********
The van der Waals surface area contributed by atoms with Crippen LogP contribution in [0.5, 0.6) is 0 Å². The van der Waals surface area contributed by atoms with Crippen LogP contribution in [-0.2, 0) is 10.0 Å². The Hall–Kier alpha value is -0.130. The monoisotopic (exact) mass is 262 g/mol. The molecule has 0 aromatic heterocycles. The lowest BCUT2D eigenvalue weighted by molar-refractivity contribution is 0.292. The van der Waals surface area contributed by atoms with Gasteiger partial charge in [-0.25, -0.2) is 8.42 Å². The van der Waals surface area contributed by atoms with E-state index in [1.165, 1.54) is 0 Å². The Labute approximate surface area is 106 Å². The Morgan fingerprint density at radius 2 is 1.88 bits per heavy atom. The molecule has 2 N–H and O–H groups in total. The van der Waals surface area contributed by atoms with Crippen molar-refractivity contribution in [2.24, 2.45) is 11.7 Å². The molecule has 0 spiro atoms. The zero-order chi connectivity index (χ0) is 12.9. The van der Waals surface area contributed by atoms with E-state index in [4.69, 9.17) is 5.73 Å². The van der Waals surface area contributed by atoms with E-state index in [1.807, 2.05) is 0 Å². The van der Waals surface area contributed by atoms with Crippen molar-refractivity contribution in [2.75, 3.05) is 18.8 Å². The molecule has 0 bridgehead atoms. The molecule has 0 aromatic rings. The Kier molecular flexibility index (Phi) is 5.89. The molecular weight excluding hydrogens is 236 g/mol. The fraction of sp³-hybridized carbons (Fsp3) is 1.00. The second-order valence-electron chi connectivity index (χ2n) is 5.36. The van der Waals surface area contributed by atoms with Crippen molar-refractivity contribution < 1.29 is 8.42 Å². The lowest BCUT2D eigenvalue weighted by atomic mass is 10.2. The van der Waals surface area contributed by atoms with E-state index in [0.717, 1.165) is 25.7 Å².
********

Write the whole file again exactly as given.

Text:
The van der Waals surface area contributed by atoms with Crippen LogP contribution in [0.5, 0.6) is 0 Å². The van der Waals surface area contributed by atoms with Crippen LogP contribution in [-0.2, 0) is 10.0 Å². The Hall–Kier alpha value is -0.130. The monoisotopic (exact) mass is 262 g/mol. The molecule has 0 aromatic heterocycles. The lowest BCUT2D eigenvalue weighted by molar-refractivity contribution is 0.292. The van der Waals surface area contributed by atoms with Gasteiger partial charge in [-0.25, -0.2) is 8.42 Å². The van der Waals surface area contributed by atoms with E-state index in [1.165, 1.54) is 0 Å². The Labute approximate surface area is 106 Å². The Morgan fingerprint density at radius 2 is 1.88 bits per heavy atom. The molecule has 2 N–H and O–H groups in total. The van der Waals surface area contributed by atoms with Crippen molar-refractivity contribution in [2.24, 2.45) is 11.7 Å². The molecule has 0 spiro atoms. The zero-order chi connectivity index (χ0) is 12.9. The van der Waals surface area contributed by atoms with E-state index in [4.69, 9.17) is 5.73 Å². The van der Waals surface area contributed by atoms with E-state index in [1.807, 2.05) is 0 Å². The van der Waals surface area contributed by atoms with Crippen molar-refractivity contribution in [2.75, 3.05) is 18.8 Å². The molecule has 0 bridgehead atoms. The molecule has 0 aromatic rings. The Kier molecular flexibility index (Phi) is 5.89. The molecular weight excluding hydrogens is 236 g/mol. The fraction of sp³-hybridized carbons (Fsp3) is 1.00. The second-order valence-electron chi connectivity index (χ2n) is 5.36. The van der Waals surface area contributed by atoms with Crippen molar-refractivity contribution < 1.29 is 8.42 Å². The lowest BCUT2D eigenvalue weighted by atomic mass is 10.2. The van der Waals surface area contributed by atoms with E-state index in [0.717, 1.165) is 25.7 Å².